tore placed on river steamboats and sent down the river


/S History of the Se\'i-:nth Reglmext

to be transferred to her. The embarkation of the re-
mainder of the force commenced at sunset of the 4th,
and was completed at noon of the 5th. Each vessel, as
soon as loaded, was sent to Fortress Monroe, and at 9 p. m.
ot the 5th the whole ileet was collected in Hampton
Roads. The troops were all in hea\'y marching order with
tour days" rations (from the morning of the 4th instant)
in their hax'ersacks and fort\- rounds of ammunition in
their boxes. No horses, wagons, or ambulances were
taken and the caissons of the artillery were left behind,
but in addition to the ammunition in the limber chests,
one hundred and hfty rounds per gun in packing-boxes
were embarked.

I went down the i"i\'er personally with the lieutenant-
general, and on the wa\' recei\"ed from him additional
instructions and the information that orders had been given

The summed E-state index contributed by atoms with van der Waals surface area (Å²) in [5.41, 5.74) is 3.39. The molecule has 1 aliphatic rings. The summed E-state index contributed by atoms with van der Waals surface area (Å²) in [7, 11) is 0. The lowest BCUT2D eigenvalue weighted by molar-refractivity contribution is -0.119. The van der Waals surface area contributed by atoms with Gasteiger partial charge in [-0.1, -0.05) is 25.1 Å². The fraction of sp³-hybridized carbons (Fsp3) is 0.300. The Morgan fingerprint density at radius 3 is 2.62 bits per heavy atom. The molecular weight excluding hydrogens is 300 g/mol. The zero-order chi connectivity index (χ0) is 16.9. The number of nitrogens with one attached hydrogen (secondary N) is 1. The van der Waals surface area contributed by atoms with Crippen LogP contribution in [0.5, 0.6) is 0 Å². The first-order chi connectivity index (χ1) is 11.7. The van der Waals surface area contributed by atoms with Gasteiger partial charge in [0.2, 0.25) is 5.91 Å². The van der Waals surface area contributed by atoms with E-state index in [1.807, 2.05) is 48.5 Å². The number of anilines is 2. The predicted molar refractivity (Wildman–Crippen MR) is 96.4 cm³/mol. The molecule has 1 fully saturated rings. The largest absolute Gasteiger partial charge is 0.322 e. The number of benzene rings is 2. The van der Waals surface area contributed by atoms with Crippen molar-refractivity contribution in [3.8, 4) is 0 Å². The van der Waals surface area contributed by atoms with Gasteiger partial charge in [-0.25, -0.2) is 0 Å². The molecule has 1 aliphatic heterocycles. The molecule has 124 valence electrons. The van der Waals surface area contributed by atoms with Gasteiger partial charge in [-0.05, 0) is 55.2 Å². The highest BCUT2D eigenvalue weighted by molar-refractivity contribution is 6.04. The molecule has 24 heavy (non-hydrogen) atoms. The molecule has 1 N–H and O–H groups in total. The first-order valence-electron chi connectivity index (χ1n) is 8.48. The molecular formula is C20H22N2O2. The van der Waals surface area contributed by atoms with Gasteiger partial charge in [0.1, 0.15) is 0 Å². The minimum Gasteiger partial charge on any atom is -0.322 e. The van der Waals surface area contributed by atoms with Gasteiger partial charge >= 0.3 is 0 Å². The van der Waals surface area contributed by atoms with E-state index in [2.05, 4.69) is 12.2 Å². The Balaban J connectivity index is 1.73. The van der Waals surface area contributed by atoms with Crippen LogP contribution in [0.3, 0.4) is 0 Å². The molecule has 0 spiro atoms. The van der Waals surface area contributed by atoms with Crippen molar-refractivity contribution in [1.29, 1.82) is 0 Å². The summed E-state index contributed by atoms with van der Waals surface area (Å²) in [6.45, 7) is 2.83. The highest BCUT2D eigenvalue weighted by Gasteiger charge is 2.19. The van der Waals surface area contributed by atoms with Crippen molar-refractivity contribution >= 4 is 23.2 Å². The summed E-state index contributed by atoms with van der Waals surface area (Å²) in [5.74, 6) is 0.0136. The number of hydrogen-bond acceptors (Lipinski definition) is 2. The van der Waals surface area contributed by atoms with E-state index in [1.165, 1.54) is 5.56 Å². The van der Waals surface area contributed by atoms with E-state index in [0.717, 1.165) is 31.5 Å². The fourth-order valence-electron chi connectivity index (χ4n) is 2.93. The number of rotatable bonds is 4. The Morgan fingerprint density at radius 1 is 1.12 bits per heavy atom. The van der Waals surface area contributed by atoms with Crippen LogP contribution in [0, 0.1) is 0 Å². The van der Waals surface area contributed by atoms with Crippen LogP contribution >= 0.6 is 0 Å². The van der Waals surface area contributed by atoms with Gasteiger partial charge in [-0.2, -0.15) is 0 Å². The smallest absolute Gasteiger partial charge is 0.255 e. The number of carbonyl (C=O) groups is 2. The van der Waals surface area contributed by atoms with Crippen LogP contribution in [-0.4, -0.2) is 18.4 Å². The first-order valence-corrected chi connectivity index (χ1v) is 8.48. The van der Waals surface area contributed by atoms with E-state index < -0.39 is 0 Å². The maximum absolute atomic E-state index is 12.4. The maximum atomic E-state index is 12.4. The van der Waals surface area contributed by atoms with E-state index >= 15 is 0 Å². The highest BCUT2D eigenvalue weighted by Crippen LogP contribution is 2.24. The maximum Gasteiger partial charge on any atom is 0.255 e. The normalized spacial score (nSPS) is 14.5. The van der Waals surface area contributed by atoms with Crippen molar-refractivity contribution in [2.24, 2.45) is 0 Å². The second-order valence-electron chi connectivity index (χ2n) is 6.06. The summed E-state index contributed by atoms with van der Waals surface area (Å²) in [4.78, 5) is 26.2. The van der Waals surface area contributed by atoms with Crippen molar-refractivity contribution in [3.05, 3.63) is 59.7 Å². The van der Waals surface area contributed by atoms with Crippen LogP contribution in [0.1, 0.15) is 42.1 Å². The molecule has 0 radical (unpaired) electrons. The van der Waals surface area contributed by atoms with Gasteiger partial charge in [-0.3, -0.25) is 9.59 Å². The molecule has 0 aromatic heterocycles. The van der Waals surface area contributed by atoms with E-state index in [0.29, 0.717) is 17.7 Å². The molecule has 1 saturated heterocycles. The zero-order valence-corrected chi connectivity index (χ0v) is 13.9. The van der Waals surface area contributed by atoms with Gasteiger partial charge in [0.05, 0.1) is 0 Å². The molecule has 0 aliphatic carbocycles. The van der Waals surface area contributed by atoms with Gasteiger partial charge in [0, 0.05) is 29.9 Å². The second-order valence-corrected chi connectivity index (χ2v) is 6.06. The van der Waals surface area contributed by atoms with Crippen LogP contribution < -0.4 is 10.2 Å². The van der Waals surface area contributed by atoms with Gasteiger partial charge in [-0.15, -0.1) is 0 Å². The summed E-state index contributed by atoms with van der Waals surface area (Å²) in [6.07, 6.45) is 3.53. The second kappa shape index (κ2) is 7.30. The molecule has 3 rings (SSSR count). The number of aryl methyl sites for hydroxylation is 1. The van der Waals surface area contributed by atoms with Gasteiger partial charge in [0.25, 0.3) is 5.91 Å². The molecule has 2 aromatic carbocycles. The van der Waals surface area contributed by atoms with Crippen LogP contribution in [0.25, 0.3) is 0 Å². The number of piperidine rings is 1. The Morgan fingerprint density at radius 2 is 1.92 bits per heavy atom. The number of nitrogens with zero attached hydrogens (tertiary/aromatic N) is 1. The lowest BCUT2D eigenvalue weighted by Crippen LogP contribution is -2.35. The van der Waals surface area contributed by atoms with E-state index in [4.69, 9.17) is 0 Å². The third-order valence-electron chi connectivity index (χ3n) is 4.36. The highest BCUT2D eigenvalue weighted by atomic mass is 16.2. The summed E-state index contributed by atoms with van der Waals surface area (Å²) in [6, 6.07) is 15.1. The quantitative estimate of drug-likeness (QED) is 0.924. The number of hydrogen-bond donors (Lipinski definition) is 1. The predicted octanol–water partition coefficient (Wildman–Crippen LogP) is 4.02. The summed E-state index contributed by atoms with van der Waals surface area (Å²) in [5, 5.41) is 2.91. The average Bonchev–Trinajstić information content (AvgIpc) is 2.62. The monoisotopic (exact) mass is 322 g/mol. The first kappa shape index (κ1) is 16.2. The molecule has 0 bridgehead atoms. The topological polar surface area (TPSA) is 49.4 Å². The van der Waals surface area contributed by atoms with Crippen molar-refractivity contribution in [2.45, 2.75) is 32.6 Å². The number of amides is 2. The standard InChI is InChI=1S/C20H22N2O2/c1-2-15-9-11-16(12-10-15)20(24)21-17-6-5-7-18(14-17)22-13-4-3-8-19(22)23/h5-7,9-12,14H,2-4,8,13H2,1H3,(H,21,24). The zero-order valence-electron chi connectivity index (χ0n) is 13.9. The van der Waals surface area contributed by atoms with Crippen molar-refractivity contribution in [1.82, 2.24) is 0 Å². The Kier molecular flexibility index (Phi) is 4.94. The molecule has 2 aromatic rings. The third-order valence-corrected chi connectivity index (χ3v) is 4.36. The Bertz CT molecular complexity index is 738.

tor the embarkation of a siege train to consist of twentv-
lour thirty-pounder Parrotts and twent\' coehorn mortars,
with a detail ot artillerists and company- of engineers, so
that in case siege operations should become necessary, the
men and materials for it might be at hand. These troops,
under command of Brig. Gen. H. L. Abbott, were to tbl-
low me to Beautbrt, X. C. and aw;iit orders. It was not
until this time that I was informed that Fort Fisher was
the point against which I was to operate. During the
evening of the 5th, orders were given for the transports to
proceed to sea at 4 o'clock next morning : and accompany-
ing these orders were sealed letters to be opened when ot^'
Cape Henry, directing them to rendezvous, in case of
separation from the t^ag-ship, at a point twenty-ri\e miles
oti' Beaufort, N. C. The vessels sailed at the appointed
hour. During the 6th instant, a se\'ere storm arose, which
so much impeded our progress that it was not until the
morning of the 8th instant, that my own vessel arrived at the
rendezvous. All the others, excepting the Hag-ship of Gen-
eral Paine, were still behind. Leaving; Briiiadier-General
Paine to assemble tl\e other vessels as thev should arri\'e,
I went to Beaufort Harbor to communicate with Rear
Admiral Porter, commanding the North Atlantic Blockad-
ing Squadron, with whose tieet the forces under my com-
mand were destined to cooperate.

New Hampshire Volunteers. 379

During the 8th instant, nearly all the vessels arrived at
the rendezvous ; some of them required repairs to their
hulls, damaged by the gale : some repairs to their ma-
chinery ; others needed coal or water. These vessels
were brought into the harbor or to the outer anchorage,